How does your Japanese compare? If you want it to stack up, you need to know how to make comparisons and talk about what is “the best” or “the most.” Think about the popular saying, “Love is the most important thing of all.” Without being able to make comparisons in English, you wouldn’t be able to say this. Once you learn how to say that something is “the most” in Japanese, you’ll use it all the time! This Beginner Japanese article introduces you to superlative sentences that compare quantity or quality. You’ll also master Ichiban (“first, number one”) to talk about what is “the best” or “the most.” As a bonus, pick up all sorts of popular vocabulary words and phrases you can use to ask about people’s physical conditions. This is one Japanese article you’ll be glad you read!
Vocabulary: In this article, you’ll learn the following words and phrases:
byooshitsu – “hospital room”
gooshitsu – “suffix for room numbers”
erebeetaa – “elevator, lift”
ni-kai – “second floor”
agaru – “to rise, to go up” (class 1 verb)
oku – “inner part”
taichoo – “physical condition”
o-jii-chan – “grandfather”
booi furendo – “boyfriend”
tsuyoi – “strong, powerful” (-i ending adjective)
ai – “love”
daiji – “important, valuable” (-na ending adjective)
kankei – “relation, connection”
shiawase – “happiness”
taisetsu – “important, valuable” (-na ending adjective)
washi – “I, me” (used by elderly)
Grammar: In this article, you’ll learn the following words and phrases:
Useful Vocabulary and Phrases:
taichoo “physical condition”
In the previous article, we introduced the similar word kibun (“feeling”).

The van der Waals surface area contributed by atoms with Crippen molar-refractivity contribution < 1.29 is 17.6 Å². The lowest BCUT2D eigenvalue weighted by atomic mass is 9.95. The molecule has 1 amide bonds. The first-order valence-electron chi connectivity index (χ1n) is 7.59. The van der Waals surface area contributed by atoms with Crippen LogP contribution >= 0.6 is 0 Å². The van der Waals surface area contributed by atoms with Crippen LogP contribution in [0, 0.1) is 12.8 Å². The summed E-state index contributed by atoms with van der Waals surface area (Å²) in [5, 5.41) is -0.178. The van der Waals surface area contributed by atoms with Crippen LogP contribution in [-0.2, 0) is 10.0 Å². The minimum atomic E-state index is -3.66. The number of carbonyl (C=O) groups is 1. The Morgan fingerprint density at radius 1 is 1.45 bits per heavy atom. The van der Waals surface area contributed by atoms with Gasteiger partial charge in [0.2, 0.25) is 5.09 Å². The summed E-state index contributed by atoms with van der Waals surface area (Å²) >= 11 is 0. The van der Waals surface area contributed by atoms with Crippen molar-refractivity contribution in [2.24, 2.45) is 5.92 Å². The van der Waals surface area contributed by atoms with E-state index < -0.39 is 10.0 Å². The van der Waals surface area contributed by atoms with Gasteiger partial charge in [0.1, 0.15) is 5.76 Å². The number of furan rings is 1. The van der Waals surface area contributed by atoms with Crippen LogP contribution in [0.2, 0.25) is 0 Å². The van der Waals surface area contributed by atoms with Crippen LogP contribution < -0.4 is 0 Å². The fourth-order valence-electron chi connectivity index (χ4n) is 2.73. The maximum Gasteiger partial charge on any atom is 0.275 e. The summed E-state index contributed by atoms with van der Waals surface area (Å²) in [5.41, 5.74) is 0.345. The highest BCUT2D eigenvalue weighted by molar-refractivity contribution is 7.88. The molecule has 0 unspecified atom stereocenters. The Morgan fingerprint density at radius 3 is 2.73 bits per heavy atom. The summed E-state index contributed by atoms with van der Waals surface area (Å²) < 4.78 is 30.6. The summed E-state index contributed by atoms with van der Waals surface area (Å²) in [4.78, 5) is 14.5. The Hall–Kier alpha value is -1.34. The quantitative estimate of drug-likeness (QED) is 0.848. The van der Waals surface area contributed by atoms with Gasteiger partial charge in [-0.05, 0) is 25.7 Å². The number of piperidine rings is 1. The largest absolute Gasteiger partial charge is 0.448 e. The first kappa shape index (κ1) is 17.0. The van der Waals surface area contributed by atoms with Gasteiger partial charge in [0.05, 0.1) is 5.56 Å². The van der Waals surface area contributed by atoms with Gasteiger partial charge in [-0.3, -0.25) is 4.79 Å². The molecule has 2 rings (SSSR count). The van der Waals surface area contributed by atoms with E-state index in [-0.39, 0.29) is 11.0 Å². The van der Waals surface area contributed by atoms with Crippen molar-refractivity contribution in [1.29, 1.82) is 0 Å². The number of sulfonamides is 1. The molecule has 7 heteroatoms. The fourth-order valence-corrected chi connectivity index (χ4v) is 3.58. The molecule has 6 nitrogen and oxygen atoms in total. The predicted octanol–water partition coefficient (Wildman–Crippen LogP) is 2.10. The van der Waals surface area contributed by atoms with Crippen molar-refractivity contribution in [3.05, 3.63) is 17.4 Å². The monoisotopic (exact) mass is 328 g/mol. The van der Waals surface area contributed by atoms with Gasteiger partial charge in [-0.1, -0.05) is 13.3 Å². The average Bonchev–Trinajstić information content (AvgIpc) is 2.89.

How are you feeling?
- Formal Speech: Taichoo wa doo desu ka. Kibun wa doo desu ka.
- Informal Speech: Taichoo wa doo? Kibun wa doo?
Please note that both taichoo wa doo desu ka and kibun wa doo desu ka are questions we use to ask a person who is sick or has been sick about his or her physical condition.
Both are -na ending adjectives that mean “important.” We can use them interchangeably in most cases.
“Love is the most important thing.”
- Ai ga ichiban daiji da.
- Ai ga ichiban taisetsu da.
Kankei means “relation,” so kankei nai literally means “no relation” or “not related.” This phrase can be translated as “having nothing to do with something” or “none of one’s business.” In a formal situation, we use kankei arimasen ( or kankei nai desu).
Today’s Target Phrase
(Watashi wa) supootsu no naka de bokushingu ga ichiban suki desu.
“I like boxing the most of all the sports.”
The focus of this lesson is superlative sentences, which compare the quantity or quality of three or more objects.
[The group] no naka de [A] ga ichiban [adjective] desu.
[A] is the most [adjective] in [the group]. Ichiban literally means “the first” or “number one,” which is equivalent to the English “the most” in superlative sentences.
[The group] + no naka de / [A] + ga ichiban / [Adjective] + desu.
Ichinen no naka de / hachi-gatsu ga ichiban / atsui desu.
Supootsu no naka de / sunooboodo ga ichiban / suki desu.
San-nin no naka de / Tanaka-san ga ichiban / se ga takai desu.
Konbini to suupaa to depaato no naka de / suupaa ga ichiban / yasui desu.
Basu to kuruma to densha no naka de / densha ga ichiban / benri desu.
Abe-san to Fukuda-san to Asoo-san no naka de / Abe-san ga ichiban / wakai desu.
- ichi-nen “a year”
- san-nin “three people”
- konbini “convenience store”
- suupaa “supermarket”
- depaato “department store”
- yasui “cheap”
- wakai “young”
Please create affirmative sentences using the provided vocabulary.
supootsu tenisu omoshiroi ( omoshiroi means “interesting”)
Supootsu no naka de tenisu ga ichiban omoshiroi desu.
- ichi, nenni, gatsusamui ( samui means “cold”)
- supootsu, gorufu, tokui (tokui means “good at”)
- Tokyo to Osaka to Kyoto, Tokyo, ookii
Please answer the following questions
- Supootsu no naka de nani ga ichiban omoshiroi desu ka. _
- Ichi-nen no naka de nan-gatsu ga ichiban suki desu ka. _
- Nihon no tabemono no naka de nani ga ichiban oishii desu ka. _
#quotThe #Bestquot #Japanese